Using Gross Beat as an “On the Fly” Genre Changer: Part 1 of 3

Much has been made about the utility of Gross Beat as a Glitch plug-in for producing, but its uses are much more expansive than applying Glitch effects in a production environment.  Using Gross Beat in live performances can be very useful in changing the genre/rhythm of the playing track in a live set.  For instance, if you are playing in the 135-145 range you can change between, Dubstep, Breaks and House rhythms.

Each Gross Beat preset features 36 Time Slots and 36 Volume Slots that allow manipulation of up to a bar length. You can alter the genre of a track/loop by making a preset of “Time Slots” that alter the pattern of a bar in line with typical kick and snare patterns in the respective genres.

GB-GUI

NOTE: In the current state (which is preferred for this tutorial), the grid portion of the GUI shows 1 bar divided into 4 beats (i.e., the alternating shaded columns).  You’ll notice the negatively numbered horizontal dark lines, which indicate the amount of time in beats you are resetting the sound to. The dark  diagonal line divides sounds from the current bar (above the line) and sounds from previous bars up to 8 beats back (below the line).

For example, say you are in the middle of a Breaks set and want to change it up by mixing into a Dubstep track.  This isn’t always the easiest transition to make unless you own a track that has that transition already in it, because the snares typically hit at different times.  However, with Gross Beat you can manipulate the current track to play that snare in a Dubstep-like pattern at the press of MIDI controller or mouseclick, or vice versa (i.e., the cued Dubstep track to play a Breaks-like pattern). Check out this tutorial on how to get Gross Beat to work in Ableton using the Trigger Finger as a MIDI controller.

The following tutorial is focused on changing genres between Breaks, House, and Dubstep.  However, the information in this tutorial can be used to transition from Drum and Bass  at 170-180 bpm to something like Rap (slowed down a bit) at 85-90 bpm.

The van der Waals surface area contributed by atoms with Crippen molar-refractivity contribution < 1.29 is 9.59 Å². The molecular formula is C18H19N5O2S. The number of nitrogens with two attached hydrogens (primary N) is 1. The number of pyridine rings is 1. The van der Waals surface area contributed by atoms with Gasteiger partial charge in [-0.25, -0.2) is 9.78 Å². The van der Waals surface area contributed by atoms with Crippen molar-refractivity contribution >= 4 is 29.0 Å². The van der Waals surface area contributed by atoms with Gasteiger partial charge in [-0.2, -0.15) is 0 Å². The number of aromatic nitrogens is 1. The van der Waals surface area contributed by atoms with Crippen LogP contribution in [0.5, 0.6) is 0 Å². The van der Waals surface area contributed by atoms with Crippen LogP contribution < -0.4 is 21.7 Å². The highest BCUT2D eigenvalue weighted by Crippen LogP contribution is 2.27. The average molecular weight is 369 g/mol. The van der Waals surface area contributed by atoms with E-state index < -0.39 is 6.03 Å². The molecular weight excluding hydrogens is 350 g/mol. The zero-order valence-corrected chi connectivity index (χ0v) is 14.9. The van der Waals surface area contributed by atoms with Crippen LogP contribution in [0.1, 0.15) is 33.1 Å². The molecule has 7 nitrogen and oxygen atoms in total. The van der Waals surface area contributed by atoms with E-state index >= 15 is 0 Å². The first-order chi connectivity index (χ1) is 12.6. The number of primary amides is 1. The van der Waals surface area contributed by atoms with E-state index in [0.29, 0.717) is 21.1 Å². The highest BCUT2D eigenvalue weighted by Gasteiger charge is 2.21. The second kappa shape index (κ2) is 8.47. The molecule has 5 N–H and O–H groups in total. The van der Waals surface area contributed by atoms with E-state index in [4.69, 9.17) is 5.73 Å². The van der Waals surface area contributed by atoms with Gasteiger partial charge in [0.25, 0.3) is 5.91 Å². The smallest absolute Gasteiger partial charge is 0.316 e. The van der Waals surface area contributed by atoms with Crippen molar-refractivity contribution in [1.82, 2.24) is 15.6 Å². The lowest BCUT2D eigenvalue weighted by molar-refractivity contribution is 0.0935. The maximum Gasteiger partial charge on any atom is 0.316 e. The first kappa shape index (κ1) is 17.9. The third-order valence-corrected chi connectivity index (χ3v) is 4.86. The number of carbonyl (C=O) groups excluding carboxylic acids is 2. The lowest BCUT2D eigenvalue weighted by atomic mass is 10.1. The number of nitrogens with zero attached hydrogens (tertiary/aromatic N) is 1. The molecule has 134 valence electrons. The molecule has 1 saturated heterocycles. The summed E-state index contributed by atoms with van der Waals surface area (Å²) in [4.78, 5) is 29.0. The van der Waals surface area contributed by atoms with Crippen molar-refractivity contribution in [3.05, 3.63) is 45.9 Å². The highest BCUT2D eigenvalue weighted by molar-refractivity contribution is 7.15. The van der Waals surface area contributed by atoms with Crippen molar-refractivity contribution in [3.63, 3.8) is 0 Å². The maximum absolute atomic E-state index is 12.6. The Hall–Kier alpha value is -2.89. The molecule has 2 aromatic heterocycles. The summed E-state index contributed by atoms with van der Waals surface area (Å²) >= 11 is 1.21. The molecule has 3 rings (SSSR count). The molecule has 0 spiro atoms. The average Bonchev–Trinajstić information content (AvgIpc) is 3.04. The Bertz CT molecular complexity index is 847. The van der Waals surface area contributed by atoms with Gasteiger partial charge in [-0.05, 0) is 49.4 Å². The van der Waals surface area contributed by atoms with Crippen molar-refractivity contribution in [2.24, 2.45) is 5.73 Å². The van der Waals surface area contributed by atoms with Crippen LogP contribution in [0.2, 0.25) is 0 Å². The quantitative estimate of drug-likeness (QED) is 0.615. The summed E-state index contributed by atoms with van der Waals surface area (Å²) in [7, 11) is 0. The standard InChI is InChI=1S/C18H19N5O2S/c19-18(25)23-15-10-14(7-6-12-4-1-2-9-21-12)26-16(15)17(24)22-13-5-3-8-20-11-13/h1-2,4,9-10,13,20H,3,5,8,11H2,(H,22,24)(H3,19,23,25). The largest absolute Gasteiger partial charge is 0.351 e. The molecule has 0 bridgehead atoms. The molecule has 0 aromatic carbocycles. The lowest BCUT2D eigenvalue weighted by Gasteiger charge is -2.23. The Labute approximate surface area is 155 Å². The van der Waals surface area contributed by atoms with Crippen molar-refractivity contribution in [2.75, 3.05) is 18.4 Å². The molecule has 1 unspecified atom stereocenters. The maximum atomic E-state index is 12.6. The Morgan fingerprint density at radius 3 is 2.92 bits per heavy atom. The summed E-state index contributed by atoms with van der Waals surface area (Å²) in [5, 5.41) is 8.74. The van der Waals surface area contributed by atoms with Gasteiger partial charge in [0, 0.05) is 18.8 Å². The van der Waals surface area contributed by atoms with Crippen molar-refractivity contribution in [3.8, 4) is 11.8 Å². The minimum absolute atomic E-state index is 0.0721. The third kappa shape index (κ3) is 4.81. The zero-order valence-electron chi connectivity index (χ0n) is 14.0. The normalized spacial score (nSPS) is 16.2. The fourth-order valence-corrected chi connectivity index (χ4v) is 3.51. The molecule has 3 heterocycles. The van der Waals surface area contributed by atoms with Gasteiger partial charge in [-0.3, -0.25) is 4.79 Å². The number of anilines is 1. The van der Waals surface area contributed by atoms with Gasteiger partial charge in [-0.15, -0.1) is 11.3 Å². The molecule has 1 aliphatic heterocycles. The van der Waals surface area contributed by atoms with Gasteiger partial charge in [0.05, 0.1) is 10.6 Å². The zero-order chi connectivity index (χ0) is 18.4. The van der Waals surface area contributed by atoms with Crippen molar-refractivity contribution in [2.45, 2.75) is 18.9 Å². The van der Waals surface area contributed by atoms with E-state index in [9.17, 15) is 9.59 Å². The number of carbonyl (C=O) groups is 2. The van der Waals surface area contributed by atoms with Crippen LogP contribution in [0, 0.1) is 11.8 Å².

STEP 1 – SETTING UP THE GROSS BEAT PRESET

We need to define the patterns in each “Time Slot” that we want to trigger in Gross Beat.  These are really shifts in the pattern of the current bar playing.  Lets go with some wide ranging definitions of the genres we are going to transition to and from (you may disagree with my definitions, but ridiculous sub-classification and genre snobbery is the enterprise of pretentious dullards):

  • House is typically defined by its evenly spaced kick pattern, namely, a kick every beat (4 beats per bar), and snare every other beat (the beginning of the 2nd and 4th beat of the bar).

GenreBar-H

  • Breaks are typically defined by an unevenly spaced kick pattern with the snare typically hitting at the beginning of the 2nd and 4th beat of the bar.GenreBar-B
  • Dubstep is typically defined by one snare at the beginning of the 3rd beat of the bar, and a spattering of kicks somewhere within the bar.

GenreBar-DS

With these definitions, we see that the genres share some similarities.  Breaks and House have snares hitting on the 2nd and 4th beat, while Dubstep and Breaks have unpredictable kick patterns.  We usually know where the snare is hitting in these genres, so the best guide to making a pattern emulate a particular style is to plot the position of the kicks and snares.

EXAMPLE 1: BREAKS TO HOUSE

In this example, we are taking the Breaks waveform and turning it into a house rhythm (without snares), and plotting the kick at the beginning of every beat.  Looking at the “Original” waveform in the center of the image, we can see that the kick segment in pink/purple is repeated using Gross Beat by triggering the first half-beat by plotting along the dark diagonal line at the 2nd, 3rd, and 4th beat.  The second half of each beat returns to the original position (i.e., the top of the grid).

Break2House

Looking at the “Altered” waveform (at the top) – you see the representation of what Gross Beat is doing to the waveform.  I created the “Altered” waveform using the time intensive cut and paste method of beat mangling that many of us know all too well.

EXAMPLE 2: DUBSTEP TO HOUSE